CBS poll: Most oppose Republican tax cut plan

A CBS poll gave respondents three options for what to do about the expiring Bush tax cuts: Extend them for everyone (the Repub position), extend them for everyone who makes less than $250,000 a year (the Dem position), let them expire for everyone (the deficit hawk position that neither party has the nerve to talk about but which is what would happen if a congressional stalemate prevents any action, since the Bush cuts are scheduled to expire automatically on Jan. 1).

The poll came out:

  • Repub position: 26%
  • Dem position: 53%
  • Let them all expire: 14%
  • Don’t know: 7%.

The Repub position did not win a majority of support, even from Republicans. Republican respondents were divided just 46-41 in favor of the position of their congressional leadership. The Dem position beat the Repub position among independents by 47-25 percent.

It’s just one stupid poll, of course, and must be taken with appropriate pinches of salt. But I repeat my question of yesterday. Why must the Dems cave?

Comments (14)

  1. Submitted by Brian Simon on 12/03/2010 - 11:36 am.

    “Why must the Dems cave?”

    Its in their DNA.

    The Dems think that doing something is better than doing nothing. They also have failed to ever come up with an effective rebuttal to the claim that tax cuts are the cure for everything, so they don’t want to be blamed for tax hikes.

    Personally, I think they should do nothing & let the irresponsible Bush tax cuts expire. If they somehow find some cojones, that may be where we end up – and if they’re smart they’ll blame it on the GOP for failing to support the partial extension for incomes under $250K.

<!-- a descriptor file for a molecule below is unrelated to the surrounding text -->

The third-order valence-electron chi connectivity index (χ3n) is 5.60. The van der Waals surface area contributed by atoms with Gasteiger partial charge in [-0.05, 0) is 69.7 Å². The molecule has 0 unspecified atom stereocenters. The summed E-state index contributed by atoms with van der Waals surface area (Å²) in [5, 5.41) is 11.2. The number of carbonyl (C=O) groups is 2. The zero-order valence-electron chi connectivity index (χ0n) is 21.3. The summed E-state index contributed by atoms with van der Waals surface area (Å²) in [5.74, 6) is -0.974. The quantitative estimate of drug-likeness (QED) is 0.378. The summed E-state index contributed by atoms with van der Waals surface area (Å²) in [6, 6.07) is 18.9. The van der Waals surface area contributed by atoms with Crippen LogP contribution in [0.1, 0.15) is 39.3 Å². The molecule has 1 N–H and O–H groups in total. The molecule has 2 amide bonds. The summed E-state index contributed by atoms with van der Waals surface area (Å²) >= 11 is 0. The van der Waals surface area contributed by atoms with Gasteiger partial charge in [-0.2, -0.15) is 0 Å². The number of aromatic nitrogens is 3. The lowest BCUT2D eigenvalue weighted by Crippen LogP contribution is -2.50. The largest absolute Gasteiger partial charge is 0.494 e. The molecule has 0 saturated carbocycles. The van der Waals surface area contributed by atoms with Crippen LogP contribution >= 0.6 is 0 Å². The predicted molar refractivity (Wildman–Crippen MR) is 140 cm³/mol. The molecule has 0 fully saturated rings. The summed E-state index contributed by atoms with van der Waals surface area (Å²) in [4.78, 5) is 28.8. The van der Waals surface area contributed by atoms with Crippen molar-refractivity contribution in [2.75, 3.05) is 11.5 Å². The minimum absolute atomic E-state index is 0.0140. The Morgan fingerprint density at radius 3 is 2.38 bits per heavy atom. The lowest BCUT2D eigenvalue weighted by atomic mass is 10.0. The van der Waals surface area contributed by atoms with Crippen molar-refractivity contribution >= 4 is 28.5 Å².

But I expect they’ll cave, and extend the tax cuts for all. Fools that they are.

  2. Submitted by Hénock Gugsa on 12/03/2010 - 11:53 am.

    One has to agree that any polls about anything right now is going to land on deaf ears, especially as the elections are behind us. But, the results of this particular poll is distasteful and would never be acceptable to the Republicans anyway.

    The GOP is emboldened to pursue its goal of forever catering to the super-rich. And now, the strategy is to shamelessly put the brakes on the extension of unemployment benefits until and unless tax cuts are made perversely permanent for the tiny minority of the un-needy and super-privileged.

    This is one X-Mas season we will surely be saying, “Peace on earth maybe, and good will to a few men.” Amen.

  3. Submitted by Greg Kapphahn on 12/03/2010 - 02:10 pm.

    No matter from what party our “Mr. Smiths” hail, or even if they’re completely independent, as soon as they arrive in Washington, they’re co-opted by the money chase. There’s almost NO one who’s immune (and that’s assuming they’re all psychologically functional which is highly doubtful).

    But rather than just throwing up our hands and giving our country over to the oligarchs, how about the rest of us “screw our courage to the sticking place,” attend our local precinct caucuses and begin the grass roots process of demanding a constitutional amendment to get the money out of elections.

    Lacking that, our nation is already gone, especially for what used to be called the “middle class.”

  4. Submitted by Josh McCabe on 12/03/2010 - 02:12 pm.